Wondering “what to do with” your major?
The History Club and History Department are sponsoring a panel discussion on “History outside the classroom” which although focused on history students, is applicable to any humanities major. A panel of alumni will talk about the transferable skills and experiences that helped them be successful in the job market and in other industries outside higher education.
The event will take place in the Student Union room 302 from 12-2pm this Friday, March 14, 2014 with lunch provided.
Email questions to Juan Betancur at firstname.lastname@example.org.
Spring break is in TWO WEEKS! Going from mid-January to the end of March with no breaks is tough, but it’s tougher to take a week off with no plan for when you get back!
First things first–sit down with your calendar and class syllabi and make a list of all the assignments due for the rest of the semester. This will help you put everything into perspective and give you set of short-term and long-term goals. For each assignment, think about how long it will take you to complete it–you should now have an idea of your study habits and how long it takes to read class materials. And by thinking about this now, nothing should sneak up on you after break!
So, right now you should also be thinking about those assignments due just after break. Take some time now to work ahead and finish these assignments before you leave or make other plans for the week. That way, if something does come up, you can go without feeling stressed about all the work you have left!
Spring Break is supposed to be relaxing, spending time with friends and family. But if you do need to catch up on classwork, make sure you plan some time to take a break. One idea is to work on assignments in the morning and then take the rest of the day to relax and get outside. It’s always best to do your work first–then you can reward yourself with an afternoon movie or dinner out with friends.
Careful planning can make Spring Break a true break, no matter where you go or stay. Plan now and you can come back to school refreshed and energized!
The Student Health and Wellness will sponsor a six-week group smoking cessation program on Mondays starting March 31 through May 5. The group will meet 2-3 p.m. at the UMKC MindBody Connection, located in the Atterbury Student Success Center, room 112.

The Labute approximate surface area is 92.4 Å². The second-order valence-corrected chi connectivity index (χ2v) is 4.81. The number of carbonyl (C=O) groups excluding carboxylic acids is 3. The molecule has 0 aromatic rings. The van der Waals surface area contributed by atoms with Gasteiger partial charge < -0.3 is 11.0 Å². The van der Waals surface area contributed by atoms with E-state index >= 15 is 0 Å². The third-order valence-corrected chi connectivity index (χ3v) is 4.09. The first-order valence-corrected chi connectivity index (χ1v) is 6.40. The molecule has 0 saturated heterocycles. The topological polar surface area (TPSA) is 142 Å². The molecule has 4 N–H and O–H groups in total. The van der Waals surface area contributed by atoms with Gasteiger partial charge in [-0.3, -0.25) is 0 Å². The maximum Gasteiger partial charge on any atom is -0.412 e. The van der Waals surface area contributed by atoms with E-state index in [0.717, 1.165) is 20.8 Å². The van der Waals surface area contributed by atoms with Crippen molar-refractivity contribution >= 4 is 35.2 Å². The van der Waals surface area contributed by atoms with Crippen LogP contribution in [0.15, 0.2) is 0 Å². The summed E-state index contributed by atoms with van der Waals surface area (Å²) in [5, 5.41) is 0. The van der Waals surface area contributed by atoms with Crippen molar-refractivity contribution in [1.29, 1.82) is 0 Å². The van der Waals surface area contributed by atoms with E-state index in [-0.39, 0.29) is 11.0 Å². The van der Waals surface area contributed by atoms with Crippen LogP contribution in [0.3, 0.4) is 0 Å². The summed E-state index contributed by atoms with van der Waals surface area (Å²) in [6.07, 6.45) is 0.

Free nicotine replacement therapy will be provided with participation in the program. Spots are limited.
RSVP to email@example.com to reserve your spot.
Remember–UMKC will be a Tobacco-Free campus starting this Fall!
Ever wonder how an idea goes from research to development to the marketplace? Part of UMKC Friends of the Library’s portFOLio series, this program illustrates how UMKC’s research is having an impact on the community, how ideas find a home in the marketplace, and the role library resources played in assisting in the EyeVerify project.
The program will take place at 6:30 p.m. on Wednesday, April 2 in Miller Nichols Learning Center. Admission is free and open to the public.
Featured speakers are:
- Reza Derakshani – UMKC School of Computing & Engineering Professor; EyeVerify, Chief Scientist
- Maria Meyers – UMKC Innovation Center Director
- Toby Rush – EyeVerify CEO and Founder
The program also will include a presentation of the 2014 Friends of the Library annual gift and student scholarship.
portFOLio is the signature programming series of Friends of the Library designed to highlight UMKC Libraries. For complete details, visit From Whiteboard to Boardroom.
The Sue Shear Institute for Women in Public Life announces the 21st Century Leadership Academy, May 18-23, 2014 in St. Louis, MO.
Apply to represent UMKC as a Shear Fellow. Application Deadline: March 20, 2014